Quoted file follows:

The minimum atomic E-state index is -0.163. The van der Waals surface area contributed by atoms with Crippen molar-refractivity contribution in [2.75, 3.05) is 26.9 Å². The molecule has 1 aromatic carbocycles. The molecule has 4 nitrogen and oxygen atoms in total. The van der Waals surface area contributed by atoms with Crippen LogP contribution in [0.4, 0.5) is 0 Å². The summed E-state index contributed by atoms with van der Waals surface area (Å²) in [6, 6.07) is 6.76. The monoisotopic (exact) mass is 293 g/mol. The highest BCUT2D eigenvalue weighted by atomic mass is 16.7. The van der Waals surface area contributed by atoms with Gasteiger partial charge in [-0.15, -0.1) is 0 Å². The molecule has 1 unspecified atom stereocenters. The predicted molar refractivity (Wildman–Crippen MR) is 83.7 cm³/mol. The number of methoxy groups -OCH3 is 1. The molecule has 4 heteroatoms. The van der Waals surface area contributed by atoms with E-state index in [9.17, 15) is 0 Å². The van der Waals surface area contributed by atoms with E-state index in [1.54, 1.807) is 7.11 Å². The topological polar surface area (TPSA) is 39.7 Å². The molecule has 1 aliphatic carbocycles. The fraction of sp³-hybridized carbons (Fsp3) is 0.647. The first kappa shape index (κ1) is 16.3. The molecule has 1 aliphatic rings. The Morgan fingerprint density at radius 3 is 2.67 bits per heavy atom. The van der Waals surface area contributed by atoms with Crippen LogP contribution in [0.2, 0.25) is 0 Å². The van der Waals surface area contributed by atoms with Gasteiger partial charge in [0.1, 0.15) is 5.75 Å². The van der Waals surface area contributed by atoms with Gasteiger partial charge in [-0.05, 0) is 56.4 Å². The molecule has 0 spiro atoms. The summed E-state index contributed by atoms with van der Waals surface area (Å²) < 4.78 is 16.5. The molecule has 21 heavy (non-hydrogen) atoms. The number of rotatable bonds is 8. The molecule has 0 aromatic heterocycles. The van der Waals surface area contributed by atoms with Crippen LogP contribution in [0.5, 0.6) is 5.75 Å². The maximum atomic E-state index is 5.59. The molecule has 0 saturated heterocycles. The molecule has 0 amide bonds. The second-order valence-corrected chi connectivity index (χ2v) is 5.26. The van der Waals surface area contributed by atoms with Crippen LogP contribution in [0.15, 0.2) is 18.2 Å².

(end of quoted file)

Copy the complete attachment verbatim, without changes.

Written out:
The minimum atomic E-state index is -0.163. The van der Waals surface area contributed by atoms with Crippen molar-refractivity contribution in [2.75, 3.05) is 26.9 Å². The molecule has 1 aromatic carbocycles. The molecule has 4 nitrogen and oxygen atoms in total. The van der Waals surface area contributed by atoms with Crippen LogP contribution in [0.4, 0.5) is 0 Å². The summed E-state index contributed by atoms with van der Waals surface area (Å²) in [6, 6.07) is 6.76. The monoisotopic (exact) mass is 293 g/mol. The highest BCUT2D eigenvalue weighted by atomic mass is 16.7. The van der Waals surface area contributed by atoms with Gasteiger partial charge in [-0.15, -0.1) is 0 Å². The molecule has 1 unspecified atom stereocenters. The predicted molar refractivity (Wildman–Crippen MR) is 83.7 cm³/mol. The number of methoxy groups -OCH3 is 1. The molecule has 4 heteroatoms. The van der Waals surface area contributed by atoms with E-state index in [9.17, 15) is 0 Å². The van der Waals surface area contributed by atoms with E-state index in [1.54, 1.807) is 7.11 Å². The topological polar surface area (TPSA) is 39.7 Å². The molecule has 1 aliphatic carbocycles. The fraction of sp³-hybridized carbons (Fsp3) is 0.647. The first kappa shape index (κ1) is 16.3. The molecule has 1 aliphatic rings. The Morgan fingerprint density at radius 3 is 2.67 bits per heavy atom. The van der Waals surface area contributed by atoms with Crippen LogP contribution in [0.2, 0.25) is 0 Å². The van der Waals surface area contributed by atoms with Gasteiger partial charge in [0.1, 0.15) is 5.75 Å². The van der Waals surface area contributed by atoms with Gasteiger partial charge in [-0.05, 0) is 56.4 Å². The molecule has 0 spiro atoms. The summed E-state index contributed by atoms with van der Waals surface area (Å²) < 4.78 is 16.5. The molecule has 21 heavy (non-hydrogen) atoms. The number of rotatable bonds is 8. The molecule has 0 aromatic heterocycles. The van der Waals surface area contributed by atoms with Crippen LogP contribution in [0.5, 0.6) is 5.75 Å². The maximum atomic E-state index is 5.59. The molecule has 0 saturated heterocycles. The molecule has 0 amide bonds. The second-order valence-corrected chi connectivity index (χ2v) is 5.26. The van der Waals surface area contributed by atoms with Crippen LogP contribution in [0.15, 0.2) is 18.2 Å².